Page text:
Communicating air pollution science to the public and politicians

P Brimblecombe, E Schuepbach

Research output: Chapter in Book/Report/Conference proceedingConference contribution

3 Citations (Scopus)

Abstract

Air pollution of the 21st century is a problem that involves a large number of chemical species and complex reactions between them. Both the public and politicians finds the science difficult to understand, and so, often mistrust the presentation of data and the scientific principles behind air quality. Yet, there are a range of important issues associated with air pollution that concern lay people and policy makers and hence, they have to be presented in a clear and simple way so that informed judgements can be made. Traditionally, the media was the main way to disseminate scientific discovery, but novel methods for engaging scientists in the transfer of scientific know-how to politicians and the general public have emerged in recent years. Scientists receive relatively little training in the area of communication, and often find engaging in more public debates difficult. These including V.I.P. meetings, Public Open Forum, Café Scientifique and various games and role plays. Such outreach events expose us to new challenges, and the skills required to communicate to non-scientists become an increasingly important part of being a scientist. © EDP Sciences.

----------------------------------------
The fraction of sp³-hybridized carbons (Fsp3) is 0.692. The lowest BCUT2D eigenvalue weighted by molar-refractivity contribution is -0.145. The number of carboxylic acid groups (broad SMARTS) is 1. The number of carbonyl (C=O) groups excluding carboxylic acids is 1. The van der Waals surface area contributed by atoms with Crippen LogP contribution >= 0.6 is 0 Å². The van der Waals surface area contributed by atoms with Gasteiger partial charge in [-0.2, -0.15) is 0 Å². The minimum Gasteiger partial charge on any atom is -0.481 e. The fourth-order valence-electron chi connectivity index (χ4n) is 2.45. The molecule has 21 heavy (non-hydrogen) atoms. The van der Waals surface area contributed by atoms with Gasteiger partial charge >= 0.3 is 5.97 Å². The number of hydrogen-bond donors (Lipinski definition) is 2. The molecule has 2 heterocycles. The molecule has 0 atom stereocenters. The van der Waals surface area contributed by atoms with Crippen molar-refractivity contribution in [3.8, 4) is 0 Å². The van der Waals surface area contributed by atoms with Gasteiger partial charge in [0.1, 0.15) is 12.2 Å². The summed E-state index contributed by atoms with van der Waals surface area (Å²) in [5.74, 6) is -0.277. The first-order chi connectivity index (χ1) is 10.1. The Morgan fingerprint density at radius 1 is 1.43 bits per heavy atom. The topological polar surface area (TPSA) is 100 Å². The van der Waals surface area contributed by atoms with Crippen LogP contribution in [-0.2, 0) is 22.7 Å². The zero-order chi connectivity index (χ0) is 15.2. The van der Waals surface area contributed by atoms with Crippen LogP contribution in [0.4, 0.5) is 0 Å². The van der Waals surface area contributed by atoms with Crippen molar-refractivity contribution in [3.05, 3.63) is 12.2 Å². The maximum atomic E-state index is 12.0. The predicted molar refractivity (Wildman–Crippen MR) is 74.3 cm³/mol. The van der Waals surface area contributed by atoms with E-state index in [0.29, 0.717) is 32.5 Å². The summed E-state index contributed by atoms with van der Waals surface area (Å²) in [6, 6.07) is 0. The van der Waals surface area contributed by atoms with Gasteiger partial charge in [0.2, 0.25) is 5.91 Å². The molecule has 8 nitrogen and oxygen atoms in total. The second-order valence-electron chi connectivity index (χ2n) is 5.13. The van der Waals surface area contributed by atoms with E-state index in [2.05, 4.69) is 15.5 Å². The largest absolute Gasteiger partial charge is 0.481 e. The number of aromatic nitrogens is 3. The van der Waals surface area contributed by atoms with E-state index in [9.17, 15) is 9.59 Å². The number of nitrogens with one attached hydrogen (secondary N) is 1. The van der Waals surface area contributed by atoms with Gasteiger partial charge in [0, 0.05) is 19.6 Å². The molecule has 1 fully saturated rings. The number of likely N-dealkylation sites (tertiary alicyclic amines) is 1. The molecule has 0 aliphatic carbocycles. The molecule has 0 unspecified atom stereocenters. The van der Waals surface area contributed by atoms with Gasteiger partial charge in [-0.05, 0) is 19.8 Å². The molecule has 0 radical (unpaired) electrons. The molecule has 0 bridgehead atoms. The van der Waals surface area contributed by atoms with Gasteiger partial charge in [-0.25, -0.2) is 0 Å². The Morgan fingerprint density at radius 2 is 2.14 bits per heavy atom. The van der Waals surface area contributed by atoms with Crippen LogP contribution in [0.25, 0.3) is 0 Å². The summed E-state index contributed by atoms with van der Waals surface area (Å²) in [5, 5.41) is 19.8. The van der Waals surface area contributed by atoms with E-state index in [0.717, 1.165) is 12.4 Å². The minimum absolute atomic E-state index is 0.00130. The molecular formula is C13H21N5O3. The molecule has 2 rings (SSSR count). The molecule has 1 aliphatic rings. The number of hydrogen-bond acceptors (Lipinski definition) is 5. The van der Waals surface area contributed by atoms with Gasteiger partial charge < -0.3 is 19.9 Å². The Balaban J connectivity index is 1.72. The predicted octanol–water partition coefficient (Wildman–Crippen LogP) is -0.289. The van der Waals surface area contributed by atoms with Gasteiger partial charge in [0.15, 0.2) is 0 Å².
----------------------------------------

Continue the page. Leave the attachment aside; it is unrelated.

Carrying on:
Original languageEnglish
Title of host publicationJournal De Physique
Pages413-423
Number of pages11
Volume139
DOIs
Publication statusPublished - Dec 2006

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